The Arizona Board of Regents met Monday afternoon in a special executive session to discuss the Notice of Allegations delivered by the NCAA to the University of Arizona last week.
ABOR Chairman Larry Penley said no action would be taken at the meeting, but rather to seek legal advice.
According to a report by The Athletic on Sunday afternoon, the NCAA has charged the University of Arizona with nine infractions, five of which are Level I violations. The allegations include lack of head coach control by Wildcats men's basketball coach Sean Miller, as well as lack of institutional control and failure to monitor by the university.
"I think overall, it's a pretty damning Notice of Allegations," said David Ridpath, a University of Ohio professor who is an expert in NCAA violations. "Arizona is going to have to make a choice of, are they going to go all in to try to protect Sean Miller? Whether Sean Miller knew, participated or didn't know, it's all bad that this went on, and it all still falls at Sean Miller's feet."
ESPN College Basketball Insider, and a lawyer himself, Jay Bilas said when the initial allegations came out against then-assistant coach Book Richardson more than three years ago, he believed Miller didn't know, but that opinion changed when more information was presented.
Richardson was caught on wiretap discussing payments to recruits and was arrested by the FBI. He later pleaded guilty to bribery charges and spent three months in prison.
"I think you have to be reasonable in this with your judgments," Bilas said. "And to me, given the things that were on wiretap, the things that came out in evidence, it's difficult to imagine that all these things, everybody lied, and everybody lied not knowing they were being taped by the government. That's hard to swallow."
When asked about the NOA four times during his media day last week, Miller would not comment.
The Athletic's report said that the University of Arizona has requested a hearing in front of the newly-formed Independent Accountability Review Process (IARP), a committee created to handle complex cases, rather than the NCAA Committee on Infractions (COI). So far, no school has appeared in front of the IARP.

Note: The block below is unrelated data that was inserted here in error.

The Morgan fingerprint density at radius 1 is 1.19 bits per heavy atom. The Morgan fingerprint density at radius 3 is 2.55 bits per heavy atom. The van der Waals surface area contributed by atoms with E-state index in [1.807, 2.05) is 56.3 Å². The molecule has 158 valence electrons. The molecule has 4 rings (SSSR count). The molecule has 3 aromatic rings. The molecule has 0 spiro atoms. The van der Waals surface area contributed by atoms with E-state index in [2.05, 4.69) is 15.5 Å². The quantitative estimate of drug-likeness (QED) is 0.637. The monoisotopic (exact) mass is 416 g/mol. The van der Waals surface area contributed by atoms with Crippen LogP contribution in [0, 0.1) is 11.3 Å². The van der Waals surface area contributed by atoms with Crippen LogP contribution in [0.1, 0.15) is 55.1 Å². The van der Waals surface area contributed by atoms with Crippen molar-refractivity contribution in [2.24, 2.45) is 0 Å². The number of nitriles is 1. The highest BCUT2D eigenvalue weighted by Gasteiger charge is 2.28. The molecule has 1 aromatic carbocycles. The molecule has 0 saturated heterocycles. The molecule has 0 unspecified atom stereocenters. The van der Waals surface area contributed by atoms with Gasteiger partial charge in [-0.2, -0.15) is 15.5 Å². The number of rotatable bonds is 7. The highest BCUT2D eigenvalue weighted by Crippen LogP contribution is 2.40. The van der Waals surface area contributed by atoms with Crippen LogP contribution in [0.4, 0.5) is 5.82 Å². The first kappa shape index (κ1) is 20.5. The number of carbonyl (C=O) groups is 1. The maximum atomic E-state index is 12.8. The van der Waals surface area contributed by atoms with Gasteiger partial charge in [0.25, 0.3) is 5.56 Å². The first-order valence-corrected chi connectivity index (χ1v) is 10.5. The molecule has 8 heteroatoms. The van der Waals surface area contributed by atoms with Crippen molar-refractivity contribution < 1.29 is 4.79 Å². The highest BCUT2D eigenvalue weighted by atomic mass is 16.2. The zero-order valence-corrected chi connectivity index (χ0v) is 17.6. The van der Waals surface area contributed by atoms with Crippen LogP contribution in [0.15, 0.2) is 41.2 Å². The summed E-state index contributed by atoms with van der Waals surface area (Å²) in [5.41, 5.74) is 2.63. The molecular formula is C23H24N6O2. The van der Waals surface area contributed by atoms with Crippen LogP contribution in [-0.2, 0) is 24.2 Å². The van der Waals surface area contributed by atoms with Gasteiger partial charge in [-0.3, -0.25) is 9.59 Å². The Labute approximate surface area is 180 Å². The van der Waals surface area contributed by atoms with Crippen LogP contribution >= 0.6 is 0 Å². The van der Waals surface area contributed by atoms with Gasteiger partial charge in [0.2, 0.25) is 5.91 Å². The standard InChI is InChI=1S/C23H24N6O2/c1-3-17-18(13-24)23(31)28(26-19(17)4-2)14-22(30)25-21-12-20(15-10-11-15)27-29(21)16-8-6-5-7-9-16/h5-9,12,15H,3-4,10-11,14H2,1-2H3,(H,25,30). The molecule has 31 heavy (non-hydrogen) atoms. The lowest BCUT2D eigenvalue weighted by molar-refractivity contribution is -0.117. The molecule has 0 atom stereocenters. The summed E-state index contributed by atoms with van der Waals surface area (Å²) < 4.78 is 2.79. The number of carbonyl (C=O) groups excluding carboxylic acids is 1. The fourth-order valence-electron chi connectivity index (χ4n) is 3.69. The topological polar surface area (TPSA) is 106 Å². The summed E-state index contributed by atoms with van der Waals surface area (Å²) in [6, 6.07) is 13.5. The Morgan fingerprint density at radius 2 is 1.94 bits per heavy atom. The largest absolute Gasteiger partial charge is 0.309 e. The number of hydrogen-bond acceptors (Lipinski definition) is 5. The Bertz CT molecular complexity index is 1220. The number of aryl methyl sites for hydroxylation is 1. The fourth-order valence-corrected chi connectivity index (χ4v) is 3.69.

Of the many schools caught up in this widespread college basketball corruption scandal, only Oklahoma State has received its punishment.
"Oklahoma State was a much smaller issue, smaller case," said Bilas. "The COI really kind of dropped the hammer on Oklahoma State relative to the penalties that were levied against the Cowboy basketball program. So for Arizona, LSU, Kansas, all these other programs, that doesn't particularly bode well."
Asked how drastically the likely sanctions could affect the program, Bilas offered this.
"I would not feel comfortable if I were the schools that are in the NCAA crosshairs, Arizona included. I wouldn't be comfortable if I were their counsel, I wouldn't be comfortable if I were their president, and I wouldn't be comfortable if I were their coach.”
Level I violations are the most severe and could include a postseason ban, scholarship reductions, and a lengthy suspension or multi-year ban from college athletics for the head coach.
“I think if you're an Arizona fan, to sit there and think that this is all going to go away and everything's going to be fine, it is highly doubtful that would happen. There's going to be some sanctions from this,” said Ridpath. “But it's an elite basketball program. It's one of the top programs in the country. Seldom have I seen even major infractions take down a major basketball program. A school like Arizona can withstand the loss of a few scholarships over a few years because you're still getting 10 top-flight players. Even if Sean Miller is no longer the coach at Arizona, or suspended or whatever it may be, Arizona is going to have a pretty darn good coach come in, so I don't look at it as any type of death knell or anything for Arizona basketball.”